This point does, three years on, require more context, so I welcome the opportunity to do so.

      First, that recommendation does close in saying that the more grounds gained by Russia in Ukraine (and subsequently in Syria) the weaker the position is for accepting Putin. I would caution that at this point in time the competing narratives between the West and Russia have gone so far, neither side can reasonably accept a return to the fold, so to speak, for their own reasons. And this is where I must bring this discussion back to my primary focus and indeed this article’s focus, which is on public perceptions.

      It is not for me to determine what state is legitimate or not – that is up to the people who choose to accept that state’s rule of law and perceive it to be legitimate, and to a lesser degree, other states choosing to recognize that state as legitimate. I would argue that the former is considerably more important than the latter, as even in a dictatorship a leader requires the will of the people to stay in power (if for no other reason than not risk revolt or assassination). And in this regard, the Russian people still support Putin (as of November 2017 at 81%, while the government is fairing less well at 42%)

      So, if a state draws its legitimacy from its citizens, then Russia is indeed legitimate in the eyes of most Russians. Let’s come back to another point you raise, which is that the West doesn’t have a problem with Russian people, but Putin and the government. And to that end, it’s reasonably assumed that a state like the UK might attempt to signal its displeasure over Russian actions in Ukraine and Syria – it’s certainly within Britain’s power to do so, but communications are not isolated. This type of signalling might do well for a domestic audience, but diplomacy doesn’t work like that. Hypothetically, a British Foreign minister might give a statement condemning Russian action in Crimea, this is picked up by British media favourably, but it will be covered very differently in Russian media. In a country as patriotic as Russia, how is such signalling perceived by the Russian people? As an attack on Russia, and thus Russians – particularly if savvy politicians and pundits use these public complaints about Russia to their benefit. While we might distinguish between the state and the people, those nuances are not so easily grasped in public media consumption. The question I would pose here, is in strategic communication, what is the aim of this signalling? If it is to convince Russia to stop doing whatever it is doing, it might be more effective to convince the Russian people that what is happening is wrong, such that they don’t support it anymore. As this article outlines, that is an uphill battle, and in large part due to Russian perceptions of both historic and recent Western actions and words. Again, winning Russian hearts and minds isn’t about what Russia has done on an international stage, it’s about what has been done (perceived or otherwise) to Russians. And to that end, on Syria, Russians seem to be ambivalent, on Crimea, positive, and 27% think it would be better for Russia to have “Ukraine under Russia’s economic and political control”. With public perceptions like this, one has to wonder how useful negative signalling is – it certainly hasn’t curtailed Russia to date, and it isn’t winning Russian hearts and minds. Again, some 70% of Russians believe Russia is playing an important if not decisive role in solving international problems, 57% believe Russia has reason to fear NATO, 51% don’t think it is important what the West thinks about Russia – yet 71% would still like to see a rapprochement with the West, which should give some hope, but achieving that will require careful consideration for how messaging and signalling affect Russian perceptions.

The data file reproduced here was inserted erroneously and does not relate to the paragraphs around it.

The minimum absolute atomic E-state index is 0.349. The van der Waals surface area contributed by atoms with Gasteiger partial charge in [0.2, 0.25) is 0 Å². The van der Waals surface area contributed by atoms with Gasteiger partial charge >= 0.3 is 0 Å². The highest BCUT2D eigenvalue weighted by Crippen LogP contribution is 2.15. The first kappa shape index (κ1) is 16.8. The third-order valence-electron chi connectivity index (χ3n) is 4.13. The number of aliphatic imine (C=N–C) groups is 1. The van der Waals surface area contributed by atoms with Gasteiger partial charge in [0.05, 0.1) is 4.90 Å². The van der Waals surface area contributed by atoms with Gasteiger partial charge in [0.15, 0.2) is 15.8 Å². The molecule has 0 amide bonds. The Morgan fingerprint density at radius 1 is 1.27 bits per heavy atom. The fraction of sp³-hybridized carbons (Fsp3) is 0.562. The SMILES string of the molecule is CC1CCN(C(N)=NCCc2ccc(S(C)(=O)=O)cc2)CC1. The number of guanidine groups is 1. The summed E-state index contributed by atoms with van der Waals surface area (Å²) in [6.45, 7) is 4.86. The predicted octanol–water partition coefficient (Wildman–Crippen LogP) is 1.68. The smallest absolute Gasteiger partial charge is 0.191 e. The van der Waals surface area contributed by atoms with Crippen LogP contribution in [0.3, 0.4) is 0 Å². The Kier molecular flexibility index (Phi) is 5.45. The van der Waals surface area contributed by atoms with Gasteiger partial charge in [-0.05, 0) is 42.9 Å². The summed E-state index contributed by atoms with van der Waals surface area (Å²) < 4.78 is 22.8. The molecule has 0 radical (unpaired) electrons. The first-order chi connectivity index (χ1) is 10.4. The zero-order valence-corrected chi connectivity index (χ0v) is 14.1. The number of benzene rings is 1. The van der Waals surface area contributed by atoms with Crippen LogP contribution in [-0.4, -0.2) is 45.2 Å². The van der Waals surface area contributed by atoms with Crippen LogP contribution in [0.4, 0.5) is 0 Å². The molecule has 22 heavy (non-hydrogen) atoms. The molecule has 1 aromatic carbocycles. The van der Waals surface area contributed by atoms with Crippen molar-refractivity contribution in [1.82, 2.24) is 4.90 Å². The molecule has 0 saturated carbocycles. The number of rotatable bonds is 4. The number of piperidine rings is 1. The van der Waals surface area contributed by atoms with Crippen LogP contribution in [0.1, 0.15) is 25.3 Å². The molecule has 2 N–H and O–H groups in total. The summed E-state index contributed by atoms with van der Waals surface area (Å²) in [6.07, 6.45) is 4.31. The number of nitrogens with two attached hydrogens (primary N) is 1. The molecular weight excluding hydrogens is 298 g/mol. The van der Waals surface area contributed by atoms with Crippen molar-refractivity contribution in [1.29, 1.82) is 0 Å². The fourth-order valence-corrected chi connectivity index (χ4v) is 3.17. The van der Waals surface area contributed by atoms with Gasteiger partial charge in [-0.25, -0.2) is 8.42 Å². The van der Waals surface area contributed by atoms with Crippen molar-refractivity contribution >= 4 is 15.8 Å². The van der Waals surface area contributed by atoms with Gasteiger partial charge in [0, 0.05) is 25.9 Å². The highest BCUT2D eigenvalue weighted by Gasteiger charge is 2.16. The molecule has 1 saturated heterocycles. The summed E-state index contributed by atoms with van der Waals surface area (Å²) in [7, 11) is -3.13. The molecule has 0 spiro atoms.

• This article is one of the most accurate analysis I have read on this topic so far. Having come from a former communist country, I can clearly see the similarities. A paramount instrument for the legitimacy of the communist state was propaganda. They even had establishments called – to name one – The Institute for the Dissemination of Marxist-Leninist Propaganda. Propaganda such as “in the East everyone is happy, and everything is shared” while in the “West everyone was miserable, everything is in the hands of the few” was quite common. Clearly this was not true. People –even though did not know much about the West, [sadly] beyond Hollywood movies – watched enough TV and read plenty to think and conclude it was not true. Those few who were able to travel to the West saw and shared that what we were told was pure propaganda. It is why they [people] embraced wholeheartedly the west upon collapse of communism.

        The author is right. Facts do not necessarily make reality. Yes, Russians are helping rebels in the Eastern Ukraine, but have not invaded it. I don’t think it would make sense for them to do so. They’re gaining much more that way. Annexation of Crimea? Sure, but there are other annexations that we don’t make much fuss about. Turkish army is fighting a war just South of their border to maybe get a permanent foothold in Syria, just as other countries are doing the same. Annexation of South Ossetia seemed like it was not an in issue for former US Sec. of State Clinton to restart and reset with Russia, something that ultimately failed. There’s something obviously that we are looking at the face of it, but failing to do something about. The answer is in the article.